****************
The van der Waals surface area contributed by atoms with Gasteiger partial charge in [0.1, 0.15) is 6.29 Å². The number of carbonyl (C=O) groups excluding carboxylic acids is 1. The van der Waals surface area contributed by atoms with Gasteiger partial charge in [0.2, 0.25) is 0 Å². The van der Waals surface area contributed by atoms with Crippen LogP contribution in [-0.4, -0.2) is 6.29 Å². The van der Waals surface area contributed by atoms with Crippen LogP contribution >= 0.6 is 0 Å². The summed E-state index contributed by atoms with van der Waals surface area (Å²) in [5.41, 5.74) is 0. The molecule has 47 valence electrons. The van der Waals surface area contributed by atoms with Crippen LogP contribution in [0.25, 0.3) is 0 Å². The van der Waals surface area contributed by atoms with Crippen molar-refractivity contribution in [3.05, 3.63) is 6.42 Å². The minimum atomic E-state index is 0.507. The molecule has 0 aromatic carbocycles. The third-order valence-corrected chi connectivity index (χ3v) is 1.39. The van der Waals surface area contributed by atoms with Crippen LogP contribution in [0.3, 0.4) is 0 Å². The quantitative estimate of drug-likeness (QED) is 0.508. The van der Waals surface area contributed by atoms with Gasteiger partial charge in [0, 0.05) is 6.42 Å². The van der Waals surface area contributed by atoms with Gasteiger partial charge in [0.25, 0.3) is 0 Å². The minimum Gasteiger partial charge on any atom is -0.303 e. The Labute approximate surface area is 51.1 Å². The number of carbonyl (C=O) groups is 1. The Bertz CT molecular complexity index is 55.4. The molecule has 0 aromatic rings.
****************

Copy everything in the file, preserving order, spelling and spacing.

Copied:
The van der Waals surface area contributed by atoms with Gasteiger partial charge in [0.1, 0.15) is 6.29 Å². The number of carbonyl (C=O) groups excluding carboxylic acids is 1. The van der Waals surface area contributed by atoms with Gasteiger partial charge in [0.2, 0.25) is 0 Å². The van der Waals surface area contributed by atoms with Crippen LogP contribution in [-0.4, -0.2) is 6.29 Å². The van der Waals surface area contributed by atoms with Crippen LogP contribution >= 0.6 is 0 Å². The summed E-state index contributed by atoms with van der Waals surface area (Å²) in [5.41, 5.74) is 0. The molecule has 47 valence electrons. The van der Waals surface area contributed by atoms with Crippen LogP contribution in [0.25, 0.3) is 0 Å². The van der Waals surface area contributed by atoms with Crippen molar-refractivity contribution in [3.05, 3.63) is 6.42 Å². The minimum atomic E-state index is 0.507. The molecule has 0 aromatic carbocycles. The third-order valence-corrected chi connectivity index (χ3v) is 1.39. The van der Waals surface area contributed by atoms with Crippen LogP contribution in [0.3, 0.4) is 0 Å². The quantitative estimate of drug-likeness (QED) is 0.508. The van der Waals surface area contributed by atoms with Gasteiger partial charge in [0, 0.05) is 6.42 Å². The van der Waals surface area contributed by atoms with Gasteiger partial charge in [0.25, 0.3) is 0 Å². The minimum Gasteiger partial charge on any atom is -0.303 e. The Labute approximate surface area is 51.1 Å². The number of carbonyl (C=O) groups is 1. The Bertz CT molecular complexity index is 55.4. The molecule has 0 aromatic rings.